February 3, 2010: Epsilon Aurigae continues to progress through its first eclipse since 1982-84. Visual and photometric observation means place it at around magnitude 3.7-3.8. Totality was likely reached sometime in January, but it will take some time to analyze the data to establish a specific date. Totality is expected to last about 15 months, but the system is not expected to remain quiet during this time. Small amplitude modulations are being detected which are likely not associated with the eclipse itself. However, their exact source is still debated.
Note: A thread for this campaign has been created in the AAVSO Campaigns and Observation Reports discussion forum: https://www.aavso.org/eps-aur-monitoring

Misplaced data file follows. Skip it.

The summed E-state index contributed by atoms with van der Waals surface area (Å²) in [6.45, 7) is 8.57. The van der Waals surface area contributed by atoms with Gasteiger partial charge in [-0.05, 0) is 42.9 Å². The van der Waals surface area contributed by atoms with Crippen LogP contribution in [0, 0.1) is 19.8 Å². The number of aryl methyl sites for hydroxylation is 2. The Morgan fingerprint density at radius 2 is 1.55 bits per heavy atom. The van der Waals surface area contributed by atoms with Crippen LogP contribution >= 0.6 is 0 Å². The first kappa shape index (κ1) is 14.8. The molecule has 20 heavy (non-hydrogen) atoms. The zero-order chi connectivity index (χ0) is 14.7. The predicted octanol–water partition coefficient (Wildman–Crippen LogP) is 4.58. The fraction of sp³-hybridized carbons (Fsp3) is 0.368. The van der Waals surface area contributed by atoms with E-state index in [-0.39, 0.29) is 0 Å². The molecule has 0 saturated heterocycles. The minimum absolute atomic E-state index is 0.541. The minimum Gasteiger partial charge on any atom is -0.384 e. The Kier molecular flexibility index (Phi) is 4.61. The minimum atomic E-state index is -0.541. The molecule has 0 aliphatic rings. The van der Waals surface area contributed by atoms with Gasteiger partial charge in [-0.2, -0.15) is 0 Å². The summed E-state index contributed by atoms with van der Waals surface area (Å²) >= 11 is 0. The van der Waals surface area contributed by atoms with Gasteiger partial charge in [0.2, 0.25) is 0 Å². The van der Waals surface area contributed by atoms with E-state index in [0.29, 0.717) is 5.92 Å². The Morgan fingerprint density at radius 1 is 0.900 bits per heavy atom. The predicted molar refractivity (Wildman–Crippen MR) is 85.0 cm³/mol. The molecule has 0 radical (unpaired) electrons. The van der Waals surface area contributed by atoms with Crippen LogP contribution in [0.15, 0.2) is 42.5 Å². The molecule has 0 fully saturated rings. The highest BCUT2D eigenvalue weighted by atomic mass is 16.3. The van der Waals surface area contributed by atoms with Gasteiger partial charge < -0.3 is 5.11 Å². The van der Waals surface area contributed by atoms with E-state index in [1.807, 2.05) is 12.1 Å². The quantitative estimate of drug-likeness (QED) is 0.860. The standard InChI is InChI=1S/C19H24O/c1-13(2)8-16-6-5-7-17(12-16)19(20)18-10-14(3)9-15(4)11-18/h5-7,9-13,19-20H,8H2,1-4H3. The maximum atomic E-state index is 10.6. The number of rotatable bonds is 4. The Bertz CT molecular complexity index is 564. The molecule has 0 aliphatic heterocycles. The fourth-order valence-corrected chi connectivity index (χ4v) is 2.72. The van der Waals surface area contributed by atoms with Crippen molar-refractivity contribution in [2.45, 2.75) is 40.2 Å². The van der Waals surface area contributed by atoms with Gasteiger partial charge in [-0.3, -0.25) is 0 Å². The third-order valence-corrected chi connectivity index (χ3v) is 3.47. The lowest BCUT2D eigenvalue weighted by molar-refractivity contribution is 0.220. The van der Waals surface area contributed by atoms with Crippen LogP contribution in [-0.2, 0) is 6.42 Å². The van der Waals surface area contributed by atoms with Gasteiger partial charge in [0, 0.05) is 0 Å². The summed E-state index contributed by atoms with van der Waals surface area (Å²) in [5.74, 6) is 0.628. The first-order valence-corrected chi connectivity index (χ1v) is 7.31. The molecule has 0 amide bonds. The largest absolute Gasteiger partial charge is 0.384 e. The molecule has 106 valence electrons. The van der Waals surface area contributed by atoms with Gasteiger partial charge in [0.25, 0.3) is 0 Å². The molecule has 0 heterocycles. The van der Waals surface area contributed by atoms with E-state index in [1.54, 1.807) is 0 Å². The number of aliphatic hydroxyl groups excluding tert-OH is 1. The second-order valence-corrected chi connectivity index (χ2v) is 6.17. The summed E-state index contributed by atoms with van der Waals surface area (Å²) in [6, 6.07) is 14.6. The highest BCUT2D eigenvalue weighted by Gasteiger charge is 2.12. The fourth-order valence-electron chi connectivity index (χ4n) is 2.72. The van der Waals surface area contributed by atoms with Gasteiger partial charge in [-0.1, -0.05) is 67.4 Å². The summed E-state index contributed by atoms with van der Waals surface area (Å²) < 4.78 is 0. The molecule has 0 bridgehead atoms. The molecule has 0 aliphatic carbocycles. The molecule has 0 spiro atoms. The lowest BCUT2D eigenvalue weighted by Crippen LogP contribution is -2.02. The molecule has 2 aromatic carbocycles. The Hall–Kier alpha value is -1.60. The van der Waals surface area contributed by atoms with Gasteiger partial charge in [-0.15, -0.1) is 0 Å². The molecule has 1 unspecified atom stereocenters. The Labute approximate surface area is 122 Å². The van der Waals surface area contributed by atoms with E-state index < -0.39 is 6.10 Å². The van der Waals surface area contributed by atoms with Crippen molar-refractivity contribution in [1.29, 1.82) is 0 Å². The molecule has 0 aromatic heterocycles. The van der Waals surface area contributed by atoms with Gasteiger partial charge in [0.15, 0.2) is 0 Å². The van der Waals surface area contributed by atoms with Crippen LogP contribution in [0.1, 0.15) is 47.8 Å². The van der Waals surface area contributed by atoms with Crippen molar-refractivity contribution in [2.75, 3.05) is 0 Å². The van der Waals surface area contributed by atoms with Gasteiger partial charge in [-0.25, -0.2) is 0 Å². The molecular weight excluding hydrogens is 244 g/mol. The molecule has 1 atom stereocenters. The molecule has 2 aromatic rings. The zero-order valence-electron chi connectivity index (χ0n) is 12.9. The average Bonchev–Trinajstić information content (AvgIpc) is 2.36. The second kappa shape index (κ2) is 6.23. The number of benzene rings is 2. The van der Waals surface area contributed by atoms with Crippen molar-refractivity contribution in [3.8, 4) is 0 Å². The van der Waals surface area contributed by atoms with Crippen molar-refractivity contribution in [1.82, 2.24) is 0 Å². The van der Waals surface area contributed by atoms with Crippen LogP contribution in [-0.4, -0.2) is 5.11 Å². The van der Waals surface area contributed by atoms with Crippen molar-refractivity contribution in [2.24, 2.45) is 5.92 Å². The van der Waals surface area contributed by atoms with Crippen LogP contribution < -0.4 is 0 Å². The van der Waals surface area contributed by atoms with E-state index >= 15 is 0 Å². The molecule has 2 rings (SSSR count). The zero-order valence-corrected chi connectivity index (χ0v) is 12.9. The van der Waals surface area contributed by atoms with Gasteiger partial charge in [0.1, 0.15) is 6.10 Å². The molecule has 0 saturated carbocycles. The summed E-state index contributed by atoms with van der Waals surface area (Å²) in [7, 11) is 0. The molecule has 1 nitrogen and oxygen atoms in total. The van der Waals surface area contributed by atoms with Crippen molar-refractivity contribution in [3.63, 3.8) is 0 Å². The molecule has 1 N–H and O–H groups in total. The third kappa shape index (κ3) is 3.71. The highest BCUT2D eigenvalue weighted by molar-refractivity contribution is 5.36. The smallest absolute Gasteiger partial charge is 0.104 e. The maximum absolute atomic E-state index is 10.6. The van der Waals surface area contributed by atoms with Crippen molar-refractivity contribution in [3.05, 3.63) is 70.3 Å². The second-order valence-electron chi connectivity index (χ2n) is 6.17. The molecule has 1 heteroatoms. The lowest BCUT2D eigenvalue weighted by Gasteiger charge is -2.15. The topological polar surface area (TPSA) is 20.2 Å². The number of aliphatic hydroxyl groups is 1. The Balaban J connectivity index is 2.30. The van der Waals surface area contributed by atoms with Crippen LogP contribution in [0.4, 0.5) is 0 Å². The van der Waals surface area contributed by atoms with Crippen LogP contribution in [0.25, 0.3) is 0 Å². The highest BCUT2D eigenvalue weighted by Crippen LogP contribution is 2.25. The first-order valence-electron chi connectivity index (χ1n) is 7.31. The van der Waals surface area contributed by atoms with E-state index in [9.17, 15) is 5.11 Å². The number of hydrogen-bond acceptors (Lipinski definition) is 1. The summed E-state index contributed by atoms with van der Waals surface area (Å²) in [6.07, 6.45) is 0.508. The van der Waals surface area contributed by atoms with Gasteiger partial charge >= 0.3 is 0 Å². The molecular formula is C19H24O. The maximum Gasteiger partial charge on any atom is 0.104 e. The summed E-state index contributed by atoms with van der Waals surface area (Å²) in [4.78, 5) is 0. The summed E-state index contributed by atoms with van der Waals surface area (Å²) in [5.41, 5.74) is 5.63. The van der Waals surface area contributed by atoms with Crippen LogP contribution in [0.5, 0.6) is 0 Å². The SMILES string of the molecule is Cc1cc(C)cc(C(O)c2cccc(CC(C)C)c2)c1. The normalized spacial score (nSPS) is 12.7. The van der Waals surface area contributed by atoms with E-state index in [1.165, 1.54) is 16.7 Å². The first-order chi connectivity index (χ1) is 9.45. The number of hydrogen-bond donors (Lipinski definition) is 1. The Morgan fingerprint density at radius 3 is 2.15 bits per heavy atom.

CONTINUED AT LEAST THROUGH 2021 - Elizabeth O. Waagen, 17 April 2020
September 17, 2014: Dr. Robert Stencel (University of Denver Astronomy Program) has requested that AAVSO observers monitor epsilon Aurigae from now through the end of the observing season.
Author's note: This article was written prior to the start of the 2009-2011 eclipse. Epsilon Aurigae was the focus of the AAVSO's Citizen Sky project.